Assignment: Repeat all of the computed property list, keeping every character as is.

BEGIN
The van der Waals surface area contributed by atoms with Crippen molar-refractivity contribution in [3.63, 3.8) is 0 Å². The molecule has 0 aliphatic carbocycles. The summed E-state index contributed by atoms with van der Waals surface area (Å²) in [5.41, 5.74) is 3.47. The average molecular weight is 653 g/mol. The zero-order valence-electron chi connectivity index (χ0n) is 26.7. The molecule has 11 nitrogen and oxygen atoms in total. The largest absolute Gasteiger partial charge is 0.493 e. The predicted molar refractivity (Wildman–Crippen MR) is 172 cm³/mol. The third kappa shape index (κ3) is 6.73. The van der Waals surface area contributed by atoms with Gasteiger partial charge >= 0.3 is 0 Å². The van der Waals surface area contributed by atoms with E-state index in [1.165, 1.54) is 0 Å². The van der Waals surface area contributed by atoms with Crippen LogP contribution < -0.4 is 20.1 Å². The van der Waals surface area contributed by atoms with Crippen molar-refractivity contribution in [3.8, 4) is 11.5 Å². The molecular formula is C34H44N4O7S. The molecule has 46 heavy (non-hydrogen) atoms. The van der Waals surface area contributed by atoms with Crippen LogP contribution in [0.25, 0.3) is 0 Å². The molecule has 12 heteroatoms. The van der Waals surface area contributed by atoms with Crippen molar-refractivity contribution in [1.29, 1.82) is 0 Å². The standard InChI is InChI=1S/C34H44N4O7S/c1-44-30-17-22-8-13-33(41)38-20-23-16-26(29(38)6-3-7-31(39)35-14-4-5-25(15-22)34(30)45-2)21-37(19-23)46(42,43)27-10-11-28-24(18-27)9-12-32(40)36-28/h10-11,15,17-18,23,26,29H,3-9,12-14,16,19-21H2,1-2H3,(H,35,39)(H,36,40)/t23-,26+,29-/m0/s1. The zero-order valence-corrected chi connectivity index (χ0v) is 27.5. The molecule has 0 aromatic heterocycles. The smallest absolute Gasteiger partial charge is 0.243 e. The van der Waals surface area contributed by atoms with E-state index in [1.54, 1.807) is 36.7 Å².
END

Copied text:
The van der Waals surface area contributed by atoms with Crippen molar-refractivity contribution in [3.63, 3.8) is 0 Å². The molecule has 0 aliphatic carbocycles. The summed E-state index contributed by atoms with van der Waals surface area (Å²) in [5.41, 5.74) is 3.47. The average molecular weight is 653 g/mol. The zero-order valence-electron chi connectivity index (χ0n) is 26.7. The molecule has 11 nitrogen and oxygen atoms in total. The largest absolute Gasteiger partial charge is 0.493 e. The predicted molar refractivity (Wildman–Crippen MR) is 172 cm³/mol. The third kappa shape index (κ3) is 6.73. The van der Waals surface area contributed by atoms with Gasteiger partial charge >= 0.3 is 0 Å². The van der Waals surface area contributed by atoms with E-state index in [1.165, 1.54) is 0 Å². The van der Waals surface area contributed by atoms with Crippen LogP contribution < -0.4 is 20.1 Å². The van der Waals surface area contributed by atoms with Crippen molar-refractivity contribution in [3.8, 4) is 11.5 Å². The molecular formula is C34H44N4O7S. The molecule has 46 heavy (non-hydrogen) atoms. The van der Waals surface area contributed by atoms with Crippen LogP contribution in [0.25, 0.3) is 0 Å². The molecule has 12 heteroatoms. The van der Waals surface area contributed by atoms with Crippen molar-refractivity contribution in [1.29, 1.82) is 0 Å². The standard InChI is InChI=1S/C34H44N4O7S/c1-44-30-17-22-8-13-33(41)38-20-23-16-26(29(38)6-3-7-31(39)35-14-4-5-25(15-22)34(30)45-2)21-37(19-23)46(42,43)27-10-11-28-24(18-27)9-12-32(40)36-28/h10-11,15,17-18,23,26,29H,3-9,12-14,16,19-21H2,1-2H3,(H,35,39)(H,36,40)/t23-,26+,29-/m0/s1. The zero-order valence-corrected chi connectivity index (χ0v) is 27.5. The molecule has 0 aromatic heterocycles. The smallest absolute Gasteiger partial charge is 0.243 e. The van der Waals surface area contributed by atoms with E-state index in [1.54, 1.807) is 36.7 Å².